Chinese New Year, the most important of the traditional Chinese holidays, has started in Asia on February 3rd, 2011 – the Year of the Rabbit. Chinese Christians were encouraged to use this time of family reunion to witness and reconcile with their families.
While the Chinese New Year tradition is to reconcile, forget all grudges and sincerely wish peace and happiness for everyone, Christian ministries are reaching out to the public with the eternal blessings – the gospel of Jesus Christ.
In Hong Kong, locals gathered throughout the city with Victoria Garden Flea Market as one of the most crowded locations, where crowds of people make their ways pass through eclectic displays of booths decorated with Year of the Rabbit themes balloons, paintings, hand-crafted windmills, and the sort.
While it is the Chinese tradition to decorate their windows and doors with red color paper-cuts and couplets with popular themes of “happiness”, “wealth”, and “longevity”, Chinese Bible International Limited has setup a booth at the flea market and invited a pastor to write spring couplets.
Rev. Sam H. C. Luk, general secretary of the Hong Kong Chinese Christian Churches Union, muster couplets with his best calligraphic style on vertical strips of red paper while his ministry’s co-workers passed them out to by-passers. In addition, large volume of spring couplets with Bible phrases were printed and passed out.
When Luk saw reporters from The Gospel Herald, he immediately wrote two couplets, complementing the staff for their accurate reporting and encouraging them to enjoy their work in their ministry. Those who received these spring couplets written in love were filled with delights and joy.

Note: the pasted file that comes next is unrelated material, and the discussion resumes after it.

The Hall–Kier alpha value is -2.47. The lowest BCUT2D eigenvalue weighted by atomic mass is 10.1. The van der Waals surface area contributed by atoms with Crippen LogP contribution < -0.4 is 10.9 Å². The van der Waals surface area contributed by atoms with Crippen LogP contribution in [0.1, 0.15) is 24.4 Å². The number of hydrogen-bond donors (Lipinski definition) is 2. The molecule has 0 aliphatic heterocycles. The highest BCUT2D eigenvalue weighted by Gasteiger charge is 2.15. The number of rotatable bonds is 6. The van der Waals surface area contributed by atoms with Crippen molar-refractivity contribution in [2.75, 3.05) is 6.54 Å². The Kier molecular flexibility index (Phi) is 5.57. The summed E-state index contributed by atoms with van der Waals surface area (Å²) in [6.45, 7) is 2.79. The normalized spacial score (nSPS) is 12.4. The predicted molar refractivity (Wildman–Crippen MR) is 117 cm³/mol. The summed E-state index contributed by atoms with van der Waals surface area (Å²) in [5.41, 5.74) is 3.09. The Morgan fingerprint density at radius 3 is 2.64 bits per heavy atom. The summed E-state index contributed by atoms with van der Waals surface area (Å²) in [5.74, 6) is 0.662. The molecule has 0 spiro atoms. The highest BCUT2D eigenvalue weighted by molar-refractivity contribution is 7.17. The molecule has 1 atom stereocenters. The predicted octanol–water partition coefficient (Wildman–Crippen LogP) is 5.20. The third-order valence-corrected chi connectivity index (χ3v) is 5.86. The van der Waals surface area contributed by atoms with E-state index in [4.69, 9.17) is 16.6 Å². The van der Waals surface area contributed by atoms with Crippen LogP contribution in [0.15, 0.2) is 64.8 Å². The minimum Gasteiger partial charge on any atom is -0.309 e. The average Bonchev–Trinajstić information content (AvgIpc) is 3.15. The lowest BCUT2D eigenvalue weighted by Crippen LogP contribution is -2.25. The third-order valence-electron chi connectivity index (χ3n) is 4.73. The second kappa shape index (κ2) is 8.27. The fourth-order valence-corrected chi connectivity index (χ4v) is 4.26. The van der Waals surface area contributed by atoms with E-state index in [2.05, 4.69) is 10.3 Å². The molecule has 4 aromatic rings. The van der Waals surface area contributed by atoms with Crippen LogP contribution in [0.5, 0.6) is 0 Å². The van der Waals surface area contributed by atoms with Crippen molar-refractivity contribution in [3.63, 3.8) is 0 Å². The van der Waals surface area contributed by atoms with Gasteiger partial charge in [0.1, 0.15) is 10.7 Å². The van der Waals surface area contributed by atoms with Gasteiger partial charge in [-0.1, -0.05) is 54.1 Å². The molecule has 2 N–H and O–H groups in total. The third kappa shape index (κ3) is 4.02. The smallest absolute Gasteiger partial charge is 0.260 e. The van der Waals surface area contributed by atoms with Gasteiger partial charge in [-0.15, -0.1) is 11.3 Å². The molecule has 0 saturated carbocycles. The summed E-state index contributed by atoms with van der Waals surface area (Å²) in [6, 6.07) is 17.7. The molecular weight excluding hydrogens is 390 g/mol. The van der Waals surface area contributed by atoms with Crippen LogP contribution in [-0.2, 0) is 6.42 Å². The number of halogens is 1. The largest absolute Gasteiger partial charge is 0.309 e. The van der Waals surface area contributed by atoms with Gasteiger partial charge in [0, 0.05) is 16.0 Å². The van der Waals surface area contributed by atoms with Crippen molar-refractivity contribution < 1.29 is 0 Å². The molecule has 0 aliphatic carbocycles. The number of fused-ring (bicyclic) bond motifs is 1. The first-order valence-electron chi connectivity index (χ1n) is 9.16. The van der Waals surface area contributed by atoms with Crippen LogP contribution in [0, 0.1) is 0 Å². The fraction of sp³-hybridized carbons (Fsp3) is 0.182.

Hong Kong Young Women’s Christian Association (YWCA) also had a booth, where they sold hand-crafted accessories with the theme of the Year of the Rabbit, to fund-raise for low-income families in the city.
Meanwhile, the Catholics hung up a neon-light sign that showed “The Lord is Love”, which made their booth stood out from the rest of the exhibitors.
That night, the Buddhists, Taoists, and other religious organizations were seen with booths.
On the eve of Chinese New Year, supper is a feast with families. Food will include such items as pigs, ducks, chicken and sweet delicacies. The family will end the night with firecrackers. Early the next morning, children will greet their parents by wishing them a healthy and happy new year, and receive money in red paper envelopes.
Chinese in in countries and territories with significant Chinese populations, such as Mainland China, Hong Kong, Indonesia, Macau, Malaysia, Philippines, Singapore, Taiwan, Thailand, and also in Chinatowns celebrate this special festivity with their families.
[Editor's note: reporter Sharon Chan from Hong Kong contributed to this report.]